(AFP) — Swiss bank UBS on Monday filed an appeal with France's top court over 1.8 billion euros ($2 billion) in penalties it was ordered to pay for helping French residents evade taxes.
The Paris appeals court last week imposed the penalties upon UBS for its role in helping French residents commit tax fraud between 2004 and 2012.
"UBS has filed an appeal with the French Supreme Court regarding the decision of the Court of Appeal, including a fine of EUR 3.75m, the confiscation of EUR 1bn, and civil damages of EUR 800m," read a company statement.
UBS said it filed the appeal within a statutory five-day notice period to "thoroughly assess the verdict of the Court of Appeal and determine next steps in the best interest of its stakeholders".
The Paris appeals court found UBS guilty of concealing serious tax fraud and illegal banking activities in France between 2004 and 2012, when it sent Swiss bankers to court well-heeled French clients.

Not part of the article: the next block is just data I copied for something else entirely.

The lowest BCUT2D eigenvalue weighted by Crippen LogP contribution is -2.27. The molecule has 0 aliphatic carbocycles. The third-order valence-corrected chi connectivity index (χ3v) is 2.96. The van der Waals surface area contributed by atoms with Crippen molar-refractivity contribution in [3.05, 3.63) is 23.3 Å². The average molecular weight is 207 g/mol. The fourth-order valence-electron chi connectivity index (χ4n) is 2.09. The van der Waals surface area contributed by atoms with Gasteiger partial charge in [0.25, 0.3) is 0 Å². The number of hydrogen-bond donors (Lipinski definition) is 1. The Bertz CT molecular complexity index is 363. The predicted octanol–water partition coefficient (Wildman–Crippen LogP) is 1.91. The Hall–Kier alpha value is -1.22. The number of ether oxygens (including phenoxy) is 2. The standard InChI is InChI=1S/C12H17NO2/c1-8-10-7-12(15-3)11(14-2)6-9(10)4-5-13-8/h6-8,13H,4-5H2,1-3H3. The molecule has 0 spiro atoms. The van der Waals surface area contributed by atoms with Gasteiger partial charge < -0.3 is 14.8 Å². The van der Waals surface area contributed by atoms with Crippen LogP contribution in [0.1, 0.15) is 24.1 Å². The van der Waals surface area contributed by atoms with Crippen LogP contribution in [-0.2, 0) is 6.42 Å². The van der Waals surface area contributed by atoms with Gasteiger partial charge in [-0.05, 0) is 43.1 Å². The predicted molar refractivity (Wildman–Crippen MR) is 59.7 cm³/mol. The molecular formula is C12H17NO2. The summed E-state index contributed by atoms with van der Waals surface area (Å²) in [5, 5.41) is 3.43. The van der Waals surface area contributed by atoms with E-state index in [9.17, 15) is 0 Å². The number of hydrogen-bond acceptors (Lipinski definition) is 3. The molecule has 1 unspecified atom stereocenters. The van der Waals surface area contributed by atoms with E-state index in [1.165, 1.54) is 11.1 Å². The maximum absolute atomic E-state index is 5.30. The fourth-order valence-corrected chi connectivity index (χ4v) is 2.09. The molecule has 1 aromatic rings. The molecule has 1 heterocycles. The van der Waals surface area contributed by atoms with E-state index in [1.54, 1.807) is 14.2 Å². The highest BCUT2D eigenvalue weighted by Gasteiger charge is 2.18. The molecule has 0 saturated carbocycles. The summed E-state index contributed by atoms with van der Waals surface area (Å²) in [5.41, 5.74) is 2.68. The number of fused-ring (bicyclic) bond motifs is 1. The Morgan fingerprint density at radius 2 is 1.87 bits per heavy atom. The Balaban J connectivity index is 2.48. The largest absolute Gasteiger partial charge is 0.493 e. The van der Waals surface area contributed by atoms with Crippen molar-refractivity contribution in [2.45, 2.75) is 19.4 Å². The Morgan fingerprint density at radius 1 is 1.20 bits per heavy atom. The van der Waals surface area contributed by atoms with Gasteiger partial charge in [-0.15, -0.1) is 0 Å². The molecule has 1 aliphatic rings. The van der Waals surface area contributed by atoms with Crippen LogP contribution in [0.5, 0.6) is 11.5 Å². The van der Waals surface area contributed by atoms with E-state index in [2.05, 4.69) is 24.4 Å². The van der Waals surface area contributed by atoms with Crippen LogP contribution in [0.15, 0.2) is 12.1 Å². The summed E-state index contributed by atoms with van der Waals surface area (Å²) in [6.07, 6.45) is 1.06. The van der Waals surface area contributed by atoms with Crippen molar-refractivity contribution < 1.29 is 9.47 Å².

French prosecutors said almost 10 billion euros were shielded from the eyes of their tax officials over that eight-year period ending in 2012.
The Appeal Court ruling reduced the original fine of 3.7 billion euros handed down in 2019 by the trial court -- France's largest such fine for tax evasion -- to just 3.75 million euros. However, it ordered the confiscation of the 1 billion euro caution that UBS had to advance and left unchanged the award of 800 million euros in damages to the French state.
The Swiss bank noted last week that an appeal would only suspend the payment of the fine of 3.75 million euros, whereas the payment of the damages worth 800 million euros is due upon request by the French state.
© Agence France-Presse
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